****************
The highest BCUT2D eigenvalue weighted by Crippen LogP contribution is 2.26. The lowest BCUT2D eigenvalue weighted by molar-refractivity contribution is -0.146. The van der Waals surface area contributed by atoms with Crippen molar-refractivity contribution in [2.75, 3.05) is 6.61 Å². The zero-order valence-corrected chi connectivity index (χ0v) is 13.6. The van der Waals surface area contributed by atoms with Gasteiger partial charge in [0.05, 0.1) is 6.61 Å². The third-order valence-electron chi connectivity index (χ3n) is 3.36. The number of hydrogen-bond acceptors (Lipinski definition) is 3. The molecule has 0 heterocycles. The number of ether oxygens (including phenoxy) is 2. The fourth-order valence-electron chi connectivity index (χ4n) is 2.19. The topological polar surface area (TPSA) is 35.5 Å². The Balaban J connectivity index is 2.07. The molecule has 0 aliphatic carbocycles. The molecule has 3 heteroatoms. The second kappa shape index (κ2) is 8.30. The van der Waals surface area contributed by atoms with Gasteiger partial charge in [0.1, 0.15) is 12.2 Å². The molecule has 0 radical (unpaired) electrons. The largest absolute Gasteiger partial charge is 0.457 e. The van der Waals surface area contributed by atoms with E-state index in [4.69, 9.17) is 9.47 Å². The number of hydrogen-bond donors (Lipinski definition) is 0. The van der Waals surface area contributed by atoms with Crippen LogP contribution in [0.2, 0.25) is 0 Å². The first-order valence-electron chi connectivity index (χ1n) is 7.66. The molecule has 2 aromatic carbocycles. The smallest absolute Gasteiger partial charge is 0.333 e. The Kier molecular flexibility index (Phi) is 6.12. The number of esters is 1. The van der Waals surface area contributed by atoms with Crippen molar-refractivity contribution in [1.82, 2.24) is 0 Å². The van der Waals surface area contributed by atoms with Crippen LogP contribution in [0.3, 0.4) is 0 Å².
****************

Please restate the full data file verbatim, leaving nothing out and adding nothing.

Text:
The highest BCUT2D eigenvalue weighted by Crippen LogP contribution is 2.26. The lowest BCUT2D eigenvalue weighted by molar-refractivity contribution is -0.146. The van der Waals surface area contributed by atoms with Crippen molar-refractivity contribution in [2.75, 3.05) is 6.61 Å². The zero-order valence-corrected chi connectivity index (χ0v) is 13.6. The van der Waals surface area contributed by atoms with Gasteiger partial charge in [0.05, 0.1) is 6.61 Å². The third-order valence-electron chi connectivity index (χ3n) is 3.36. The number of hydrogen-bond acceptors (Lipinski definition) is 3. The molecule has 0 heterocycles. The number of ether oxygens (including phenoxy) is 2. The fourth-order valence-electron chi connectivity index (χ4n) is 2.19. The topological polar surface area (TPSA) is 35.5 Å². The Balaban J connectivity index is 2.07. The molecule has 0 aliphatic carbocycles. The molecule has 3 heteroatoms. The second kappa shape index (κ2) is 8.30. The van der Waals surface area contributed by atoms with Gasteiger partial charge in [0.1, 0.15) is 12.2 Å². The molecule has 0 radical (unpaired) electrons. The largest absolute Gasteiger partial charge is 0.457 e. The van der Waals surface area contributed by atoms with E-state index in [4.69, 9.17) is 9.47 Å². The number of hydrogen-bond donors (Lipinski definition) is 0. The van der Waals surface area contributed by atoms with Crippen LogP contribution in [0.2, 0.25) is 0 Å². The first-order valence-electron chi connectivity index (χ1n) is 7.66. The molecule has 2 aromatic carbocycles. The smallest absolute Gasteiger partial charge is 0.333 e. The Kier molecular flexibility index (Phi) is 6.12. The number of esters is 1. The van der Waals surface area contributed by atoms with Crippen molar-refractivity contribution in [1.82, 2.24) is 0 Å². The van der Waals surface area contributed by atoms with Crippen LogP contribution in [0.3, 0.4) is 0 Å².